- Finally, you should finish off a stage with a sprinkling of important invisible markers: weapon and ammo spawns (which may or may not respawn depending on the game mode/server settings); music blocks, which are used to lend atmosphere to your stage by changing the current music track at key moments, dialogue blocks which are cues for on-screen text you might want to show your players; and multiplayer spawn points and objectives, if your map is meant to be used in an arena game mode.
There’s no limit to how many different elements you use in your level. And while there is a maximum size, it’s huge: if you made your level as wide as possible it’d take players hours to walk from one side to the other!
Of course, there's no point in creating great play experiences if nobody else gets to play them! Gunscape has a server to share your creations and the game has a built in map browser with filtering and voting system, so that anybody can have full access to every public player-created levels for free, regardless of which theme packs were used to make them. The available demo (more on this later) has game levels we have put together and we'll continue to add more as we complete new content to help show how much potential there is for you to create some truly amazing things with Gunscape!
- Solo and online co-operative multiplayer level creation! Build maps at your own pace or invite friends to help out! Jump in and out of action mode while editing to test your level on the fly or just to blast one another.
- Single-player campaign mode: play or create a sequence or branching tree of levels with or without a story. Build a whole self-contained adventure or a gauntlet of fearsome challenges.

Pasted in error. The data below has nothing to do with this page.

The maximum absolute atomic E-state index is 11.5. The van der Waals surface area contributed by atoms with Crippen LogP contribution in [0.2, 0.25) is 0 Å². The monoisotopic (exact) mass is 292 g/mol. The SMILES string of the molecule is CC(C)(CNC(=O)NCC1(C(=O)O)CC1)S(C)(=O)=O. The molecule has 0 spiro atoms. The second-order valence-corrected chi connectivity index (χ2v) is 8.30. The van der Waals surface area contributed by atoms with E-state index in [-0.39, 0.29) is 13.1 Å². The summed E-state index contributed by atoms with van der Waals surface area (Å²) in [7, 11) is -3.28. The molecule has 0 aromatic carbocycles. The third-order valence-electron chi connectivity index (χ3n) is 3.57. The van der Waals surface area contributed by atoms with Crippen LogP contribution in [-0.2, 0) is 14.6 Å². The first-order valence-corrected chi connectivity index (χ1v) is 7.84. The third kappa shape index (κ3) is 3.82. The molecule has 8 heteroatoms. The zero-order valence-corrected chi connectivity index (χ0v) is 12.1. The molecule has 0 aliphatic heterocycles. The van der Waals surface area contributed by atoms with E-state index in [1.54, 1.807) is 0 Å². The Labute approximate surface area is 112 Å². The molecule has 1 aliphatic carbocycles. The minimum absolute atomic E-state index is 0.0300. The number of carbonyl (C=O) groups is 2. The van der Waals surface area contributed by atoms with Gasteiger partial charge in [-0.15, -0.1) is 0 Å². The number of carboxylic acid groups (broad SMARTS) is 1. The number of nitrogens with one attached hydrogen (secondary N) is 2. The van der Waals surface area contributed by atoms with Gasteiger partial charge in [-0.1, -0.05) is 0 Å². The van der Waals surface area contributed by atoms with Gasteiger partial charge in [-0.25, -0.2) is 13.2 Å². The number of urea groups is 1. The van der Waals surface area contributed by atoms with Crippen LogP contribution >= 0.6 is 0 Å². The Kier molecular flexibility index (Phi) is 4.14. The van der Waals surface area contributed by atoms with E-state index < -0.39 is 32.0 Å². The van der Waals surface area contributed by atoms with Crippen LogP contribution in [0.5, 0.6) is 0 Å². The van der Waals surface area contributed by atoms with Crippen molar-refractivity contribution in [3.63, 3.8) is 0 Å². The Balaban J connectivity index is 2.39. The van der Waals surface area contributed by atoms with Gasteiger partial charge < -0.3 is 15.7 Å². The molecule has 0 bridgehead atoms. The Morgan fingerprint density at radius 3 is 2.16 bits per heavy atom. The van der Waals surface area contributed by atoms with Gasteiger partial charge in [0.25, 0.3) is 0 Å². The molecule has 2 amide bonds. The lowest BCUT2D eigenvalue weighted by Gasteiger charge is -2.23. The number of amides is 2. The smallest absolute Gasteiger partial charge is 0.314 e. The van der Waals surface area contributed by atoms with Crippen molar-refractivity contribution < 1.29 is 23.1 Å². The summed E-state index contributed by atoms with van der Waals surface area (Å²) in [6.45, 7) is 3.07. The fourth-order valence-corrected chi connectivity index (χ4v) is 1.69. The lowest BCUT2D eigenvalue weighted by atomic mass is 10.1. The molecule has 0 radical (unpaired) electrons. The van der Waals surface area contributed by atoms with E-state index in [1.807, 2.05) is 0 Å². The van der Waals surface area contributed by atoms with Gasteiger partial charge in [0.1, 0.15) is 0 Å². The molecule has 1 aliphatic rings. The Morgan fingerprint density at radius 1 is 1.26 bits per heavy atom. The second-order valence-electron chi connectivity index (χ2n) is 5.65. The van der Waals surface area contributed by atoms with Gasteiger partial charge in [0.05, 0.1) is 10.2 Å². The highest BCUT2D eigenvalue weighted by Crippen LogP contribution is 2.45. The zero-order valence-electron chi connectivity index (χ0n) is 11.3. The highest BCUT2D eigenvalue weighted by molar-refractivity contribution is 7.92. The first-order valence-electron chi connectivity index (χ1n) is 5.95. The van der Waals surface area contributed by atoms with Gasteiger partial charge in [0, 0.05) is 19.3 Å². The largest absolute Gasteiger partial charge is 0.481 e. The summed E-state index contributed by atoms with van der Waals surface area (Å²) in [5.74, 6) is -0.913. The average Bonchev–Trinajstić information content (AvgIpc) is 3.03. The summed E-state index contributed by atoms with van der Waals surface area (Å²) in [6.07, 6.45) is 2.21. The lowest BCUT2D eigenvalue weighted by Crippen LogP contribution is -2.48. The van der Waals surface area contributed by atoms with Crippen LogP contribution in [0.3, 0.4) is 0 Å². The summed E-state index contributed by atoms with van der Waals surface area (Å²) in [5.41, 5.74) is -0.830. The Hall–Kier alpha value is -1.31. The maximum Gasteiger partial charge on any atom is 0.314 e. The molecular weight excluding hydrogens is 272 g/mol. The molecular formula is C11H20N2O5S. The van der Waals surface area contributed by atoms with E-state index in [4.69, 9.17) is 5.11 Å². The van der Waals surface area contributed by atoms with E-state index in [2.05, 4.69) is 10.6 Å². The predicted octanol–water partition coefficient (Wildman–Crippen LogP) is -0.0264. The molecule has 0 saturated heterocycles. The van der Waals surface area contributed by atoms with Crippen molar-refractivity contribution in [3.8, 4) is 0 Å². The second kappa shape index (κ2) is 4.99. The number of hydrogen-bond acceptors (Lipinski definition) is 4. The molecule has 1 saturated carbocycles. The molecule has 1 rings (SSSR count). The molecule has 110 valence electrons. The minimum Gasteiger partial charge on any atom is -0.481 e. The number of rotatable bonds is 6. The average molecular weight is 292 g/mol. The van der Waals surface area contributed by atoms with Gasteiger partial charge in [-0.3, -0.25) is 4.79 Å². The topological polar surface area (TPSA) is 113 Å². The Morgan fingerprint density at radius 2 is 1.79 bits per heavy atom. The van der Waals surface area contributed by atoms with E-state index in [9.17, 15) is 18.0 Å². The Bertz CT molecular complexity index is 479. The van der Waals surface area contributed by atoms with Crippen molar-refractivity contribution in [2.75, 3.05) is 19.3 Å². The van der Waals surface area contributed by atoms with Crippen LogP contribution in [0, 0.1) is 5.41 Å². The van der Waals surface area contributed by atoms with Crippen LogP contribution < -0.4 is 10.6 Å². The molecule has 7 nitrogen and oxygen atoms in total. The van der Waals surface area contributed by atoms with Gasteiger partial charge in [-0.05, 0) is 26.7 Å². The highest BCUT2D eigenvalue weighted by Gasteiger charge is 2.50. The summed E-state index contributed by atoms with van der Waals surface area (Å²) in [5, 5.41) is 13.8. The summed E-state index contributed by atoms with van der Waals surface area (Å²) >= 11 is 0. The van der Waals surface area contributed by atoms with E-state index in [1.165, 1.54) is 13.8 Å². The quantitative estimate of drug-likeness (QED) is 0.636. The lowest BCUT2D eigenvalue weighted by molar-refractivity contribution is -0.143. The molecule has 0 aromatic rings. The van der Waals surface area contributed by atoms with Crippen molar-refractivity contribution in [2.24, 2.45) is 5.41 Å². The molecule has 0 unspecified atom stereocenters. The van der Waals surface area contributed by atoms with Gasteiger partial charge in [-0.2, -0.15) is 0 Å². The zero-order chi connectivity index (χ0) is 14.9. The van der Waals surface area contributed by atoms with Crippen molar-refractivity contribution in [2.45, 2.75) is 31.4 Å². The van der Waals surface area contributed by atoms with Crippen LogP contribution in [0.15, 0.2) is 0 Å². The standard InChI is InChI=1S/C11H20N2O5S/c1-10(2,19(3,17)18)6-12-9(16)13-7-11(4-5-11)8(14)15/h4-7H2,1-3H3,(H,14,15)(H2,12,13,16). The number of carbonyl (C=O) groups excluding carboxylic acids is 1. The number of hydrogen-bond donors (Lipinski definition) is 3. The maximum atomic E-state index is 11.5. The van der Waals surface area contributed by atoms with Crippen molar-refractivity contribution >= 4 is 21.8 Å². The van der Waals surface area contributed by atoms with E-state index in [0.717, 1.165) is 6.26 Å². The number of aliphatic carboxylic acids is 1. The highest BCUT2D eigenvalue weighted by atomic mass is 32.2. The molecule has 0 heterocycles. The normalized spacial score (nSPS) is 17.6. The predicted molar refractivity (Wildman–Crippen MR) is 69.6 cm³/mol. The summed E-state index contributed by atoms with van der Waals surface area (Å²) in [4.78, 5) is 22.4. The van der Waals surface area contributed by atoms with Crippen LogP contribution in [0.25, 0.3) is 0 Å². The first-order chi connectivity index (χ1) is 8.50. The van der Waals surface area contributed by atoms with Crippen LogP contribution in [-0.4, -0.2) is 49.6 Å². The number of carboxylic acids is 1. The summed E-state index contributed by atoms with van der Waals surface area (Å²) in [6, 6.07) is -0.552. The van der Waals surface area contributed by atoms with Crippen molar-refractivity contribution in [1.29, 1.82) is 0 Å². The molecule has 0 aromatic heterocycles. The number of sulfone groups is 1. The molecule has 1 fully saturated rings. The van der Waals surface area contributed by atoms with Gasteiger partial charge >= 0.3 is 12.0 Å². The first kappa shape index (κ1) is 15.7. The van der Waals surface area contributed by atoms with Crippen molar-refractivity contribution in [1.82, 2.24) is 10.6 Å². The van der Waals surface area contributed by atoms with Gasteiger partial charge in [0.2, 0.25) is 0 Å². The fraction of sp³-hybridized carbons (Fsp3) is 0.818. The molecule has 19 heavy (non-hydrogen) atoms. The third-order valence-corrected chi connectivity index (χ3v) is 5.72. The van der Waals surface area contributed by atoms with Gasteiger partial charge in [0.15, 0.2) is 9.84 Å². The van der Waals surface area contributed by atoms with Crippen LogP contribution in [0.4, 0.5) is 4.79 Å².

- Co-op mode: invite one or more friends to tackle a dedicated co-op map with you or take a single-player map and crank up the difficulty.
- Multiplayer arenas: build a map with multiple spawn points and powerups and invite your friends or host a public game for some brutal online action using one of many multiplayer modes, including classics such as free-for-all and team deathmatch, capture the flag variants, king of the hill and domination/point capture modes and different tag/infection variants. We plan on including a lot of these, and to continue adding more, including flexible objectives like race to the finish which could be used to build multiplayer rocket jump courses or other types of challenge maps such as a competitive adventure through trap-filled dungeons, or hunter which awards points for killing monsters so you can create your own MP dinosaur safari.
- Cross-platform multiplayer: optional where it counts, but great to have for cross-platform co-op!
- Global and persistent map sharing: anyone can play the levels you share regardless of platform (votes are recorded and can be displayed per-platform, just in case).
- 8+ themes by the time we go to open beta.
- 38+ weapons @ open beta.
- 16+ player avatars @ open beta.
- 20+ enemies @ open beta.
- 4+ multiplayer match modes @ open beta, probably more!